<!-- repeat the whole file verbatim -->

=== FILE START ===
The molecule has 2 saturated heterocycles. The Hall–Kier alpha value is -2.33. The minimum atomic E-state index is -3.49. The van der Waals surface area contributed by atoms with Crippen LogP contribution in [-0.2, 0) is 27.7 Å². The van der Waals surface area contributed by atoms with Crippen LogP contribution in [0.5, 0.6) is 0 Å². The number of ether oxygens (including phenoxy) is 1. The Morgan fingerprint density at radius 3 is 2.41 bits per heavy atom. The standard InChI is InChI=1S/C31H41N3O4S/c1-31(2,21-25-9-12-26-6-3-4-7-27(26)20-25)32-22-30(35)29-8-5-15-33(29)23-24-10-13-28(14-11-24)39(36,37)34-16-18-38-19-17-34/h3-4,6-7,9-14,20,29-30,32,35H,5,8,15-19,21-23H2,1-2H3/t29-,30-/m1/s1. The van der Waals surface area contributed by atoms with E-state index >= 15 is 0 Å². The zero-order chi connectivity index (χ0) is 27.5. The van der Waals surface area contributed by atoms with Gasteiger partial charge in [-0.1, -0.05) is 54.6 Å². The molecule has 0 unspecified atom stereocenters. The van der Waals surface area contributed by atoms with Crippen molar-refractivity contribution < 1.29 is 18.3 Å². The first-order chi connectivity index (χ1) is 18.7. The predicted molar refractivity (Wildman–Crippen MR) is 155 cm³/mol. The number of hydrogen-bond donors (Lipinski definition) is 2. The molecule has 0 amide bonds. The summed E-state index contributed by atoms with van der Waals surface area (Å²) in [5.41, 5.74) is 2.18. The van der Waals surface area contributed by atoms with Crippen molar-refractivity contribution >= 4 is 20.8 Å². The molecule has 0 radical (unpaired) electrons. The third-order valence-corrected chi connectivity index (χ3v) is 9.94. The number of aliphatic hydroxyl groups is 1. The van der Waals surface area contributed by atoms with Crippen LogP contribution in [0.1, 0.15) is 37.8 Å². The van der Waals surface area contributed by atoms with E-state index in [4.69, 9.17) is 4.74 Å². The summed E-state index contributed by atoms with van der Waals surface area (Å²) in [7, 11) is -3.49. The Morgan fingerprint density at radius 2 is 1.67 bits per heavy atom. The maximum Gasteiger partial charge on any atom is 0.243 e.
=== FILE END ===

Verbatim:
The molecule has 2 saturated heterocycles. The Hall–Kier alpha value is -2.33. The minimum atomic E-state index is -3.49. The van der Waals surface area contributed by atoms with Crippen LogP contribution in [-0.2, 0) is 27.7 Å². The van der Waals surface area contributed by atoms with Crippen LogP contribution in [0.5, 0.6) is 0 Å². The number of ether oxygens (including phenoxy) is 1. The Morgan fingerprint density at radius 3 is 2.41 bits per heavy atom. The standard InChI is InChI=1S/C31H41N3O4S/c1-31(2,21-25-9-12-26-6-3-4-7-27(26)20-25)32-22-30(35)29-8-5-15-33(29)23-24-10-13-28(14-11-24)39(36,37)34-16-18-38-19-17-34/h3-4,6-7,9-14,20,29-30,32,35H,5,8,15-19,21-23H2,1-2H3/t29-,30-/m1/s1. The van der Waals surface area contributed by atoms with E-state index >= 15 is 0 Å². The zero-order chi connectivity index (χ0) is 27.5. The van der Waals surface area contributed by atoms with Gasteiger partial charge in [-0.1, -0.05) is 54.6 Å². The molecule has 0 unspecified atom stereocenters. The van der Waals surface area contributed by atoms with Crippen molar-refractivity contribution < 1.29 is 18.3 Å². The first-order chi connectivity index (χ1) is 18.7. The predicted molar refractivity (Wildman–Crippen MR) is 155 cm³/mol. The number of hydrogen-bond donors (Lipinski definition) is 2. The molecule has 0 amide bonds. The summed E-state index contributed by atoms with van der Waals surface area (Å²) in [5.41, 5.74) is 2.18. The van der Waals surface area contributed by atoms with Crippen molar-refractivity contribution >= 4 is 20.8 Å². The molecule has 0 radical (unpaired) electrons. The third-order valence-corrected chi connectivity index (χ3v) is 9.94. The number of aliphatic hydroxyl groups is 1. The van der Waals surface area contributed by atoms with Crippen LogP contribution in [0.1, 0.15) is 37.8 Å². The van der Waals surface area contributed by atoms with E-state index in [4.69, 9.17) is 4.74 Å². The summed E-state index contributed by atoms with van der Waals surface area (Å²) in [7, 11) is -3.49. The Morgan fingerprint density at radius 2 is 1.67 bits per heavy atom. The maximum Gasteiger partial charge on any atom is 0.243 e.